With two girls of my own now coming with me to Edisto Island, I watch our anchor settle more firmly in the sand. Little Friend and Little One have both run naked and christened the beach with pee, teethed on seashells, frolicked with dolphins at sunset, listened to thunder race the tides across marshes, and eaten their body weight’s worth of key lime pie from King’s Market.
We’re blessed that my parents own a rental vacation home on Edisto Island, an arrangement that makes it affordable and feasible for us to mark the passing years by the size of footprints in Edisto’s sand. With each visit, we reaquaint ourselves with our favorites (burgers at McConkey’s, BBQ at Po Pig, jewelry from With These Hands Gallery, the beach at Botany Bay Plantation, everything at The Edisto Bookstore), add new favorites to the list (Palmetto Moon Gallery, Billow Street Pizza, The Glass Onion) and make plans to expand our horizons with future exploration (Husk Restaurant in Charleston, Nathaniel Russell House Museum in Charleston, paddle boarding in St. Helena Sound).
This summer, our vacation included a pack of cousins all under age seven who whisked around in a constant cloud of sunscreen and an accompanying tribe of parents, grandparents, aunts, and uncles. We held a pizza taste test competition with the lesser-known Billow Street Pizza coming in as reigning champ. We drank wine on the beach watching the moon rise. Aunt Faith provided manicures for little girls with mini-clam shells of nails. Uncle Paul whipped up an amazing Tyler Florence shrimp and grits combo followed by a peach crisp (which led to four encores of crisps). The menfolk held ruthless beach bocce competitions. Little One cried angry sobs through one bike ride and slept, helmeted head smashed against her bike seat’s safety bar, through the second. Uncle GT and Aunt Marla excused Little One’s wee-morning-hour cries with a chuckle, saying “We’ve done our duty. If it’s not one of ours crying, we just roll over and go back to sleep.” We acquainted ourselves with the south of Broad streets of Charleston at a horse carriage ride’s pace. Little Friend eyed the genteel Southern houses and pronounced, “They’re so elegant!” (She says it four-year-old style, “Eh-yeh-gant.”) We dug for buried treasure on the beach. We emptied full pots of coffee by 10 am each morning.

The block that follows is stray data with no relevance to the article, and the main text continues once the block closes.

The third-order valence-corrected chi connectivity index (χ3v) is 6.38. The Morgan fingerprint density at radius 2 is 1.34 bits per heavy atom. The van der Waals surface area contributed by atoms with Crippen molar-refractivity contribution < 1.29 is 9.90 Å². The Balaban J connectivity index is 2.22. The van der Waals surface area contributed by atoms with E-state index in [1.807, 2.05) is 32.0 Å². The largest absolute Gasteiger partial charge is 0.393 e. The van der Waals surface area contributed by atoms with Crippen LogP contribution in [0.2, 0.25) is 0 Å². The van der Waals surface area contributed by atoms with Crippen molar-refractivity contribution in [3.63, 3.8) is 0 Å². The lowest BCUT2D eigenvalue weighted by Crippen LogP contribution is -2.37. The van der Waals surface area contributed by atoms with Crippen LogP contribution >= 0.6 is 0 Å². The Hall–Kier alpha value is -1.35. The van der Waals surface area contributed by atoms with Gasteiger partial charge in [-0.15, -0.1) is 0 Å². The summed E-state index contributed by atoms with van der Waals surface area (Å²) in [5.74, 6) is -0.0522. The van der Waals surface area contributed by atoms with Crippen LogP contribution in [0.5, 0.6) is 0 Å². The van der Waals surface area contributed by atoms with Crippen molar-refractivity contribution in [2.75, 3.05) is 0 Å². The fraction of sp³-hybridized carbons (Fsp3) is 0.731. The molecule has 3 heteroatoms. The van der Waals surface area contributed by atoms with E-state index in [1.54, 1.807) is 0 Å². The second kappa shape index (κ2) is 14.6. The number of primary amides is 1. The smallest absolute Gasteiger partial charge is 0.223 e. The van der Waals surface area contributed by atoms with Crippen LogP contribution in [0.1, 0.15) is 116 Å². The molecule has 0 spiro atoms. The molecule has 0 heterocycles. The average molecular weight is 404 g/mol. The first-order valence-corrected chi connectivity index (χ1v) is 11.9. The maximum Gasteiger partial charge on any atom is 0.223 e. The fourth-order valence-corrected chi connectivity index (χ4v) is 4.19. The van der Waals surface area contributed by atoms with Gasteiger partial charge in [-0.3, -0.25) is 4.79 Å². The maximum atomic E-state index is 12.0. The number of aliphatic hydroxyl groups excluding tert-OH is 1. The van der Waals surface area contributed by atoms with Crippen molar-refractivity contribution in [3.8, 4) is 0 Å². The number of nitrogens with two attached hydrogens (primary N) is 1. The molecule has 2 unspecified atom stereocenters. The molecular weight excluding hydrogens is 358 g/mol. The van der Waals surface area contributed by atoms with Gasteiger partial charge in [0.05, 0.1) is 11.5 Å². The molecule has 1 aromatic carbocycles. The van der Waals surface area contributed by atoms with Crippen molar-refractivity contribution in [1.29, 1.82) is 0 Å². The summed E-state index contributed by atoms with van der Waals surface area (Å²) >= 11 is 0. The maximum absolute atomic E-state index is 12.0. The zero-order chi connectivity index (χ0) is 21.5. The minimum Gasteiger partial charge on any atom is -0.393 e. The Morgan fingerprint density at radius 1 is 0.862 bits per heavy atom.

Just as we slipped off the calendar (asking one another, “Is today Wednesday? Thursday? Tuesday?!”) and our eyes became accustomed to the daily scan of ocean horizon in search of clouds piling up to produce a thunderstorm, it was time to pack the car and head home. “I want to stay for, like, 16 more weeks!” Little Friend announced as she sorted her shell fragments–treasures, all of them–into piles. That’s how you know you’ve found your anchor vacation spot. You can spend a week or two or three year after year in the same little spot and still want, no need, more time there.
Anchor vacations are the white t-shirt of the travel world. Comfortable, simple, understated, and goes with anything. Like white t-shirts that never seem to leave our closets, anchor vacations should have a permanent place in our lives. Pick an anchor vacation spot, and that anchor will come to define you. By returning to the same place time after time, you’ll remember who you were, appreciate who you are, and catch a glimpse of who you will be. And if you’re lucky, you’ll get to eat one spectacular burger each year.